Stocks gain ground on Wall Street; oil prices ease lower
Technology companies led a rally for stocks Tuesday on Wall Street, as the market more than made up for a modest pullback to start the week.
The Standard & Poor’s 500 index rose 1.1%, with more than 70% of stocks in the benchmark index notching gains. The Dow Jones industrial average rose 0.7% and the tech-heavy Nasdaq composite climbed 2%.
Bond yields rose sharply for the second day in a row, reflecting expectations of more aggressive interest rate hikes by the Federal Reserve as the central bank moves to squelch the highest inflation in decades. The yield on the 10-year Treasury climbed to 2.38% from 2.30% late Monday. The yield, which influences interest rates on mortgages and other consumer loans, was at 2.14% late Friday.
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The rise in bond yields and stocks comes a day after Federal Reserve Chair Jerome H. Powell said the central bank was prepared to move more aggressively in raising interest rates in its fight against inflation, if it needs to do so. Powell said the Fed would raise its benchmark short-term interest rate by a half-point at multiple Fed meetings, if necessary.
“Maybe investors are feeling that with the Fed taking more of a proactive approach early on it won’t have to slam on the brakes later,” said Sam Stovall, chief investment strategist at CFRA.
The S&P 500 rose 50.43 points to 4,511.61, and the Dow gained 254.47 points to 34,807.46. The Nasdaq rose 270.36 points to 14,108.82.
Smaller-company stocks also bounced back. The Russell 2000 index advanced 22.41 points, or 1.1%, to 2,088.34.
Concerns about rising inflation and slower economic growth have been weighing down stocks in 2022, but a rally last week helped trim some of the benchmark S&P 500′s losses for the year. The index is now down 5.3%.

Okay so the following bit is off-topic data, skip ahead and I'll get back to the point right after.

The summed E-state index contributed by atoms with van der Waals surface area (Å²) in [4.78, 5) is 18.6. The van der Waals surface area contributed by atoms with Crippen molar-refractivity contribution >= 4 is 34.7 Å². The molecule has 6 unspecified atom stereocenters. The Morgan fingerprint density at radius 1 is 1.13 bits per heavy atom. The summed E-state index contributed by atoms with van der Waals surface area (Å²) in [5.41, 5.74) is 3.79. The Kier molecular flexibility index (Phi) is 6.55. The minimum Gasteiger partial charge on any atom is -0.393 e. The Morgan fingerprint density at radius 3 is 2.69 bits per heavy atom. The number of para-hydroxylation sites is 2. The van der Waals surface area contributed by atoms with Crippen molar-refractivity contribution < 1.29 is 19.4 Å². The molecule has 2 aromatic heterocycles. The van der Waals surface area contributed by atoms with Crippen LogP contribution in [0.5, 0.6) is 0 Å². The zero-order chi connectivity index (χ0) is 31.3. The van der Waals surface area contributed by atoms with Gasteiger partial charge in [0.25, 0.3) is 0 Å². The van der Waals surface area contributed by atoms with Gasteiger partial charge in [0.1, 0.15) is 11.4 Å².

Grocery workers across Southern California began voting Monday to authorize a strike against supermarket chains to pressure the companies to raise wages.
Markets have been choppy as Wall Street adjusts to slower economic growth now that federal spending on various stimulus measures has faded away.
“This is actually fairly normal, but it doesn’t feel normal because the last few years have been really strong,” said Matt Stucky, senior portfolio manager at Northwestern Mutual Wealth.
On Wednesday, the central bank announced a quarter-point rate hike, its first interest rate increase since 2018. The Fed hasn’t raised its benchmark rate by half a point since May 2000.
“What has been a frustrating inflation setup for the Federal Reserve is likely getting more complex given the geopolitical conflict,” Stucky said.
Investors’ concerns about persistently rising inflation have been worsened by Russia’s war in Ukraine. Energy and commodity prices were already high as demand outpaced supply amid the global economic recovery, but the conflict has pushed oil, wheat and other prices even higher.
Rising raw material costs and shipping problems have made it more expensive for businesses to operate. Many of those costs have been passed on to consumers, and higher prices for food, clothing and other goods could result in less spending and slower economic growth.
Technology and communications stocks drove a big share of the gains in the S&P 500 on Tuesday, as did stocks of companies that rely on consumer spending. Apple rose 2.1% and Twitter gained 2.6%. Nike added 2.2% after reporting surprisingly good third-quarter financial results. Energy stocks slipped as oil prices declined.
The last few years have seen a surge of worker organizing activity in the video game industry, buoyed by a tight labor market and a string of damaging allegations around workplace culture.
Banks helped send the market higher as bond yields continued rising. Higher bond yields allow banks to charge more lucrative interest on loans. Bank of America rose 3.1% and JPMorgan Chase gained 2.1%.
The price of U.S. benchmark crude oil fell 0.3% to $111.76 per barrel, while Brent, the international standard, slipped 0.1% to $115.48 per barrel. European markets rose broadly, while Asian markets closed higher overnight.
Investors will soon start readying for the next round of corporate earnings reports as the current quarter nears its close at the end of March, and that could provide a clearer picture of how industries continue handling rising costs.